It’s a key component of successful leadership, where personal qualities are as important as practical, strategic skills. Leadership Training itself is designed to counter the notion that leaders are born and cannot be developed.
Fostering emotional intelligence involves learning techniques for self-motivation and self-awareness. It advocates reflecting on your values and where you stand. It focuses not just on developing techniques to understand yourself, but also on acquiring the perspective to put yourself in the shoes of others.
In that, it mirrors the move in the higher reaches of the Cook-Greuter model from individualist to strategist. Individualists understand their relationship to the system or environment. But Strategists move beyond this perspective to overcome relativism and acknowledge the dynamics of a system that is beyond their personal control.
In terms of Emotional Intelligence, this translates into acknowledging the importance of social skills and recognising that collaborative, rather than authoritarian styles of leadership bring better rewards.
With development, you can’t be sure of the outcome or the end-stage someone will reach. Relatively few people will become leaders. So, the focus has to be on the journey, not the destination. It’s about progress and growth rather than attainment, potential possibilities rather than fixed outcomes. But although development is largely a personal pursuit, it can be fostered and abetted by peers.
In terms of practical development training, this means adopting the kind of learning strategies that allow for personal reflection and collaboration with others. L&D needs to offer support for personal growth by making learning more personalised and creating learning pathways tailored to the needs of individual learners to help them recognise where they are.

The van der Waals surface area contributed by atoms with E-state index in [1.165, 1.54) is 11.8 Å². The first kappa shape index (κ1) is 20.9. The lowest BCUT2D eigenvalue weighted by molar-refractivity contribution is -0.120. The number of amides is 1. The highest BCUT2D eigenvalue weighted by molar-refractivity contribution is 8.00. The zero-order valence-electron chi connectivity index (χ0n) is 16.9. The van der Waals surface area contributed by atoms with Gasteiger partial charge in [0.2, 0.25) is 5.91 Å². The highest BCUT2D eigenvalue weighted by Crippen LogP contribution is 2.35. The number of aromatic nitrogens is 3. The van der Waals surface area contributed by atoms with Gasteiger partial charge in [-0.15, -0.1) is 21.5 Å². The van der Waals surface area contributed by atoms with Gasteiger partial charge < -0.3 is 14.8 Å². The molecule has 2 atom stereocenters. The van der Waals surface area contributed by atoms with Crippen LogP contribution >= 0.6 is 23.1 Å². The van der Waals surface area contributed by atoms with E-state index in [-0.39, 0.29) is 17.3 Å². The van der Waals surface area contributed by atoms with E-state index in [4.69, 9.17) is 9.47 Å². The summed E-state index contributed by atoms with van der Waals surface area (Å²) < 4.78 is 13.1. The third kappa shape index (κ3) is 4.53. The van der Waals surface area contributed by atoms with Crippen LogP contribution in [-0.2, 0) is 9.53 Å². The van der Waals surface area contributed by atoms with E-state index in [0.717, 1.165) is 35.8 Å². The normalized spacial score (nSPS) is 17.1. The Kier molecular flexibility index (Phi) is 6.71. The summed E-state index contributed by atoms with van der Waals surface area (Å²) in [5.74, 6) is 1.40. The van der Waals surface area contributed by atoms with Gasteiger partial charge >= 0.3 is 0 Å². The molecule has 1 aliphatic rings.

The idea that development offers multiple possibilities can be factored into training, especially into leadership programmes. Courses that involve case studies, scenarios and branching exercises emphasise potentialities rather than hard and fast conclusions.
Development is about opportunities and one’s readiness to take advantage of them. Games and simulations allow you to live out those opportunities to gain a sense of what they’re about without tying you to a single course of action. Recognition of social or informal learning gives impetus and motivation to develop as an individual.
Learning also needs to stress the influence of others in a person’s development. Networking, communities of practice, learning cultures, peer-to-peer mentoring, all speak to the role of others in facilitating our personal development. They help build the empathy component of our general emotional intelligence.
If L&D is to recalibrate its overemphasis on learning, it needs to focus more clearly on development. This means promoting a growth mindset amongst learners, giving them the confidence and opportunity to look at their vertical development and move beyond the horizontal path of competencies. L&D becomes an enabler rather than an enforcer. It may be that not everyone develops at the same pace or to the same stage, but the process of development will raise the experience levels across an organisation. The greater maturity and experience acquired will bring tangible benefits in performance as well as creating a better, more attractive environment in which your people can learn, perform, and, of course, develop. Sources:
Jack has been developing online learning for over a decade. In that time, he has created and advised on learning for organisations as diverse as Barclays, The Ministry of Defence, Vodafone, DHL, Ofcom, RBS and E.ON.
Having also led learning initiatives for The FA and Boots as an internal L&D professional, Jack always focuses on the wider context of learning experiences.
Considering organisation culture, motivational factors, delivery platforms and success measures, he works to ensure that what looks good on paper makes a positive difference in reality.
Jack is a fair-weather cyclist and all-weather Arsenal fan. If he’s not sulking over the weekend’s result or pedalling off into the sunset, you’ll likely find him with a good book.